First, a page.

Diane Bishop receives the CSA employee of the semester award for the fall 2004 semesterDiane Bishop (left) receives balloons and a certificate noting her honor of being named CSA employee of the fall 2004 semester at BHSU. CSA council president Nancy Shuck (right) and other members of the council presented the award to Bishop this week.



Faculty and staff will be honored at annual reception - top

Black Hills State University will host a reception Tuesday, April 12 from 2-4 p.m. in the David B. Miller Yellow Jacket Student Union Jacket Legacy Room to honor outstanding employees and retirees.

The public is invited to attend. The program will begin at 2:30 p.m.

Dr. James Hesson, physical education professor, will be honored with the prestigious Distinguished Faculty award. Retirees who will be recognized at the reception include: Ann Chastain, secretary; Barbara Chrisman, librarian and associate professor; Dr. Riley Chrisman, history professor; Dr. Ed Erickson, director of the E.Y. Berry Library-Learning Center; and Dr. Dan Peterson, sociology professor and chair of the department of social sciences.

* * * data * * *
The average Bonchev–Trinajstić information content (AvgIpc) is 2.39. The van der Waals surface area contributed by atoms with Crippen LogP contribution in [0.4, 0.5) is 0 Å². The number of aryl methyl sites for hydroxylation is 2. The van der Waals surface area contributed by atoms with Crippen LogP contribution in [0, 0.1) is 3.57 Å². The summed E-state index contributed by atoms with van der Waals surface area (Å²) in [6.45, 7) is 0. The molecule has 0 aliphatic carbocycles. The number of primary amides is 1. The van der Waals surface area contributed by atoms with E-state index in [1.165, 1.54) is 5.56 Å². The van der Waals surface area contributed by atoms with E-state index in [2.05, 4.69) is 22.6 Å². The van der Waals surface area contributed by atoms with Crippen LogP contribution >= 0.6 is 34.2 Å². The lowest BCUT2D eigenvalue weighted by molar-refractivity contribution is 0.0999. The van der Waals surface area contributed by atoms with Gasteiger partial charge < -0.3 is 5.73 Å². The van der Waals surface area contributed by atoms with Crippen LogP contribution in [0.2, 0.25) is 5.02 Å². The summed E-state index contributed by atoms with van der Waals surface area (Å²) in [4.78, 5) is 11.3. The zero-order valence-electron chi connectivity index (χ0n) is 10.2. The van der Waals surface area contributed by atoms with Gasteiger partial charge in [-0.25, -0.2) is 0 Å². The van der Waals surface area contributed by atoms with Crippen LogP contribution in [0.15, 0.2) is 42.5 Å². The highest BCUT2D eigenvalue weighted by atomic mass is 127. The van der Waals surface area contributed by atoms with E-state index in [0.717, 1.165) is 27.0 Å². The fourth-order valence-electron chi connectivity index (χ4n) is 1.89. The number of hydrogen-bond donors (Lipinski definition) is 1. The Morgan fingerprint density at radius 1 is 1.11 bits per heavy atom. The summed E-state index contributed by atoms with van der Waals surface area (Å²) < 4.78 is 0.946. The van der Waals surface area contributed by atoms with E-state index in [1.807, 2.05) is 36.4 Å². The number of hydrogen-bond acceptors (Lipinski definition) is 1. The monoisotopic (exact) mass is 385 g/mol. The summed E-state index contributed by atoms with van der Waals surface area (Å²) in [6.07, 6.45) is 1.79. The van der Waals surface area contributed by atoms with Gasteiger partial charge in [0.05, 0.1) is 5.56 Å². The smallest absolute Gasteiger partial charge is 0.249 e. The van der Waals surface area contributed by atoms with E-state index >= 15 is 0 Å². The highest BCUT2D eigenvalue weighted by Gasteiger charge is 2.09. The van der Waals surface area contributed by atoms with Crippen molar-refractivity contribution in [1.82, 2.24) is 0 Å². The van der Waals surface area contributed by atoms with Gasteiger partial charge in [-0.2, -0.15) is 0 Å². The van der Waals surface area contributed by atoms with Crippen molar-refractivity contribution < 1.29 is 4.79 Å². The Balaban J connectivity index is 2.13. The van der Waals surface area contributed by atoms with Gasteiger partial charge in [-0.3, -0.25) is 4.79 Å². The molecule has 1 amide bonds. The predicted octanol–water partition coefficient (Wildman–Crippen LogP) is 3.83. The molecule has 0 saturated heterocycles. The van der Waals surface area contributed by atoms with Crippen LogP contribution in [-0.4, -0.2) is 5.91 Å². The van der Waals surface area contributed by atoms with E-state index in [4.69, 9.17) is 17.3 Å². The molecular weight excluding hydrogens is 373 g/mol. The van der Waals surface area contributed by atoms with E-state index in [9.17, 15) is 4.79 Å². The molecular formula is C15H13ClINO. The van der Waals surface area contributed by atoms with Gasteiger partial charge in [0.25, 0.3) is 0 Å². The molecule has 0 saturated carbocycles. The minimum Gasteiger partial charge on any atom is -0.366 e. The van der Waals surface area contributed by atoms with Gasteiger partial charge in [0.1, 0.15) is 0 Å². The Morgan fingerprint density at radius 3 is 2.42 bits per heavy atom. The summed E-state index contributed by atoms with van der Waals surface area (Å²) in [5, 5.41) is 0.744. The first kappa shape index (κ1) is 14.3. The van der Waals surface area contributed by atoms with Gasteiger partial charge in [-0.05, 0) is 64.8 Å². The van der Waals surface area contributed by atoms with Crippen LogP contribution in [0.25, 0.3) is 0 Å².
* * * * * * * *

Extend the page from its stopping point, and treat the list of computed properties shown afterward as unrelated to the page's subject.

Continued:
Several employees and departments will receive special awards during the reception. Barbara Chrisman will be presented the Outstanding University Award. Susan Hupp, director of student support services, will receive the Student Service Award. A Special Committee Award will be presented to Terry Palmer, custodial worker.

Staff members from the child care center will receive the Economic Savings Award. Child care staff members include Diane Mabey, Diane Hannah, Danelle Johnson, Sandra Nauman, Cathy Skvicalo and Kaylene Van Lingen. Technical support services staff including Fred Nelson, Brian Ewald, Mike Sparker and Richard Van Lingen, will be presented the University Area Award.

Pins and plaques will be awarded to employees recognizing their years of service. The following employees will be honored: